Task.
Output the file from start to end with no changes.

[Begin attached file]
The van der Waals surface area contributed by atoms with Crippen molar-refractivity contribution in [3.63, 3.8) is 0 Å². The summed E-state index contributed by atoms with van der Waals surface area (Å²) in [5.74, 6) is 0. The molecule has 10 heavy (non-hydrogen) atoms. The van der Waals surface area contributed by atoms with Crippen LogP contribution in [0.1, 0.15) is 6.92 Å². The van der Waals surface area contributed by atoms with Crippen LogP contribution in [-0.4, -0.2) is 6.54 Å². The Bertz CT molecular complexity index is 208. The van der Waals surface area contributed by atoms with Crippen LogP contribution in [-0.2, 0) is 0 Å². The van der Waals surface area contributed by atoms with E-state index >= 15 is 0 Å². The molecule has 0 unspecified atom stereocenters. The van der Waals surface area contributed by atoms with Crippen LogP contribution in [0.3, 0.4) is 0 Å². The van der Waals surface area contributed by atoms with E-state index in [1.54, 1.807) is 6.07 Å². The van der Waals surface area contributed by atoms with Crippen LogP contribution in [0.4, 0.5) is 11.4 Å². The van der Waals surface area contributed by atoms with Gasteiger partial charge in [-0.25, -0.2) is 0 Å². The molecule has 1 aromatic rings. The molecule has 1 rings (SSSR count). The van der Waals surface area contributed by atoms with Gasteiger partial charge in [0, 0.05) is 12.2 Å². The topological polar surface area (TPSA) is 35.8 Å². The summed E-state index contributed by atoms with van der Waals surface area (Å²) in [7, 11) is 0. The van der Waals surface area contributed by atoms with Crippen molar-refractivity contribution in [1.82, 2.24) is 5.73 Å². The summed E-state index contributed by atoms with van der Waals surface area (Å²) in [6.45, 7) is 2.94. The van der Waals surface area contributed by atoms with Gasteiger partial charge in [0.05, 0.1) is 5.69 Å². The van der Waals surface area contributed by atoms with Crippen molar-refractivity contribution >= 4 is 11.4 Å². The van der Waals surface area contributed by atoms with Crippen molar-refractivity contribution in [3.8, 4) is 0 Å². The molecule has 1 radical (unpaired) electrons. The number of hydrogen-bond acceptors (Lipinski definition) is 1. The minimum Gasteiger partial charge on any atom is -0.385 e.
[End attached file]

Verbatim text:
The van der Waals surface area contributed by atoms with Crippen molar-refractivity contribution in [3.63, 3.8) is 0 Å². The summed E-state index contributed by atoms with van der Waals surface area (Å²) in [5.74, 6) is 0. The molecule has 10 heavy (non-hydrogen) atoms. The van der Waals surface area contributed by atoms with Crippen LogP contribution in [0.1, 0.15) is 6.92 Å². The van der Waals surface area contributed by atoms with Crippen LogP contribution in [-0.4, -0.2) is 6.54 Å². The Bertz CT molecular complexity index is 208. The van der Waals surface area contributed by atoms with Crippen LogP contribution in [-0.2, 0) is 0 Å². The van der Waals surface area contributed by atoms with E-state index >= 15 is 0 Å². The molecule has 0 unspecified atom stereocenters. The van der Waals surface area contributed by atoms with Crippen LogP contribution in [0.3, 0.4) is 0 Å². The van der Waals surface area contributed by atoms with E-state index in [1.54, 1.807) is 6.07 Å². The van der Waals surface area contributed by atoms with Crippen LogP contribution in [0.4, 0.5) is 11.4 Å². The van der Waals surface area contributed by atoms with Gasteiger partial charge in [-0.25, -0.2) is 0 Å². The molecule has 1 aromatic rings. The molecule has 1 rings (SSSR count). The van der Waals surface area contributed by atoms with Gasteiger partial charge in [0, 0.05) is 12.2 Å². The topological polar surface area (TPSA) is 35.8 Å². The summed E-state index contributed by atoms with van der Waals surface area (Å²) in [7, 11) is 0. The van der Waals surface area contributed by atoms with Crippen molar-refractivity contribution in [1.82, 2.24) is 5.73 Å². The summed E-state index contributed by atoms with van der Waals surface area (Å²) in [6.45, 7) is 2.94. The van der Waals surface area contributed by atoms with Gasteiger partial charge in [0.05, 0.1) is 5.69 Å². The van der Waals surface area contributed by atoms with Crippen molar-refractivity contribution >= 4 is 11.4 Å². The van der Waals surface area contributed by atoms with Crippen molar-refractivity contribution in [3.8, 4) is 0 Å². The molecule has 1 radical (unpaired) electrons. The number of hydrogen-bond acceptors (Lipinski definition) is 1. The minimum Gasteiger partial charge on any atom is -0.385 e.